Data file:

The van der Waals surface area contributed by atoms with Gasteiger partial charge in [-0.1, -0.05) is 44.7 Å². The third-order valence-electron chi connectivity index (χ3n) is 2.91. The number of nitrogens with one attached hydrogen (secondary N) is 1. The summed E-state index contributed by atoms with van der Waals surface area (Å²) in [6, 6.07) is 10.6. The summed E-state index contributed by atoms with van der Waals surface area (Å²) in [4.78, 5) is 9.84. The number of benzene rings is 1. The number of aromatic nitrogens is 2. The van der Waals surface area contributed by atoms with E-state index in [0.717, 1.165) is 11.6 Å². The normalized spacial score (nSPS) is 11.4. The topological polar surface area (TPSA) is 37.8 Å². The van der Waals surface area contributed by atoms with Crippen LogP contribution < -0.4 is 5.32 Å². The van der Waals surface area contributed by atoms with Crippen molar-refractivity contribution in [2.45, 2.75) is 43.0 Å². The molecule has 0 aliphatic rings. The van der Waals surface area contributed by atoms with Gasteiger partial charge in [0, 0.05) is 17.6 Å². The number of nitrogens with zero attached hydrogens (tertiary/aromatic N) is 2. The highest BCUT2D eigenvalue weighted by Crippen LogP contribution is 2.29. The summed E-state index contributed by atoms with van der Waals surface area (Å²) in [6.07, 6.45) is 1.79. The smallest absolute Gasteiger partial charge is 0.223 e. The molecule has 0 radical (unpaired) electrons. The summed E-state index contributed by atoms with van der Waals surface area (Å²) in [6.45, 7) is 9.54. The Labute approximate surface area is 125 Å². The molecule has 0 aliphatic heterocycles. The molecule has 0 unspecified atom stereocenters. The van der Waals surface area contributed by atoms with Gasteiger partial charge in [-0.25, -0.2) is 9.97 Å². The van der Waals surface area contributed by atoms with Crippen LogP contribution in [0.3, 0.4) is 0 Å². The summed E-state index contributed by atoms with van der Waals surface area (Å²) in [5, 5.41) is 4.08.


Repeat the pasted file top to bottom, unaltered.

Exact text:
The van der Waals surface area contributed by atoms with Gasteiger partial charge in [-0.1, -0.05) is 44.7 Å². The third-order valence-electron chi connectivity index (χ3n) is 2.91. The number of nitrogens with one attached hydrogen (secondary N) is 1. The summed E-state index contributed by atoms with van der Waals surface area (Å²) in [6, 6.07) is 10.6. The summed E-state index contributed by atoms with van der Waals surface area (Å²) in [4.78, 5) is 9.84. The number of benzene rings is 1. The number of aromatic nitrogens is 2. The van der Waals surface area contributed by atoms with E-state index in [0.717, 1.165) is 11.6 Å². The normalized spacial score (nSPS) is 11.4. The topological polar surface area (TPSA) is 37.8 Å². The van der Waals surface area contributed by atoms with Crippen LogP contribution < -0.4 is 5.32 Å². The van der Waals surface area contributed by atoms with Crippen molar-refractivity contribution in [2.45, 2.75) is 43.0 Å². The molecule has 0 aliphatic rings. The van der Waals surface area contributed by atoms with Gasteiger partial charge in [0, 0.05) is 17.6 Å². The number of nitrogens with zero attached hydrogens (tertiary/aromatic N) is 2. The highest BCUT2D eigenvalue weighted by Crippen LogP contribution is 2.29. The summed E-state index contributed by atoms with van der Waals surface area (Å²) in [6.07, 6.45) is 1.79. The smallest absolute Gasteiger partial charge is 0.223 e. The molecule has 0 radical (unpaired) electrons. The summed E-state index contributed by atoms with van der Waals surface area (Å²) in [6.45, 7) is 9.54. The Labute approximate surface area is 125 Å². The molecule has 0 aliphatic heterocycles. The molecule has 0 unspecified atom stereocenters. The van der Waals surface area contributed by atoms with Gasteiger partial charge in [-0.25, -0.2) is 9.97 Å². The van der Waals surface area contributed by atoms with Crippen LogP contribution in [0.3, 0.4) is 0 Å². The summed E-state index contributed by atoms with van der Waals surface area (Å²) in [5, 5.41) is 4.08.